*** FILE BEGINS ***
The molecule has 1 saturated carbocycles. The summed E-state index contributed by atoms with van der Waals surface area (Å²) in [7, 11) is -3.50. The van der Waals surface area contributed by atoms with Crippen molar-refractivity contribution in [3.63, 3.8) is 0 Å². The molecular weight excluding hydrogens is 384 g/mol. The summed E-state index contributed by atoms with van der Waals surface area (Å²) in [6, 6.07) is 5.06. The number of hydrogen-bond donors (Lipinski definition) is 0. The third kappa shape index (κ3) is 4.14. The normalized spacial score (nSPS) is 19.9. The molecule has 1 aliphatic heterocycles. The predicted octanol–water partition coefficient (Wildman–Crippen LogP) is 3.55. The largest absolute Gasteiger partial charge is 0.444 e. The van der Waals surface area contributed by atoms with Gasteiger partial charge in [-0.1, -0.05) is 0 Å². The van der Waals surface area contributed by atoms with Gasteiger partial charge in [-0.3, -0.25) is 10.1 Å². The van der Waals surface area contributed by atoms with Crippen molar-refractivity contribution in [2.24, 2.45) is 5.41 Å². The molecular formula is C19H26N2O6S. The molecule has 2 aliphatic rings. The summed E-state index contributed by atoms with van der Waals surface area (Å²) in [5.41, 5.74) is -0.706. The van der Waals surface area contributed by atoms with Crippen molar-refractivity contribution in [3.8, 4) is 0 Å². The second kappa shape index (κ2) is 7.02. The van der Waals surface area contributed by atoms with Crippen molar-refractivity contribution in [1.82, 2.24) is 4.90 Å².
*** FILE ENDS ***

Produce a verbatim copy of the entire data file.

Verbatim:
The molecule has 1 saturated carbocycles. The summed E-state index contributed by atoms with van der Waals surface area (Å²) in [7, 11) is -3.50. The van der Waals surface area contributed by atoms with Crippen molar-refractivity contribution in [3.63, 3.8) is 0 Å². The molecular weight excluding hydrogens is 384 g/mol. The summed E-state index contributed by atoms with van der Waals surface area (Å²) in [6, 6.07) is 5.06. The number of hydrogen-bond donors (Lipinski definition) is 0. The third kappa shape index (κ3) is 4.14. The normalized spacial score (nSPS) is 19.9. The molecule has 1 aliphatic heterocycles. The predicted octanol–water partition coefficient (Wildman–Crippen LogP) is 3.55. The largest absolute Gasteiger partial charge is 0.444 e. The van der Waals surface area contributed by atoms with Gasteiger partial charge in [-0.1, -0.05) is 0 Å². The van der Waals surface area contributed by atoms with Gasteiger partial charge in [-0.3, -0.25) is 10.1 Å². The van der Waals surface area contributed by atoms with Crippen molar-refractivity contribution in [2.24, 2.45) is 5.41 Å². The molecular formula is C19H26N2O6S. The molecule has 2 aliphatic rings. The summed E-state index contributed by atoms with van der Waals surface area (Å²) in [5.41, 5.74) is -0.706. The van der Waals surface area contributed by atoms with Crippen molar-refractivity contribution in [3.8, 4) is 0 Å². The second kappa shape index (κ2) is 7.02. The van der Waals surface area contributed by atoms with Crippen molar-refractivity contribution in [1.82, 2.24) is 4.90 Å².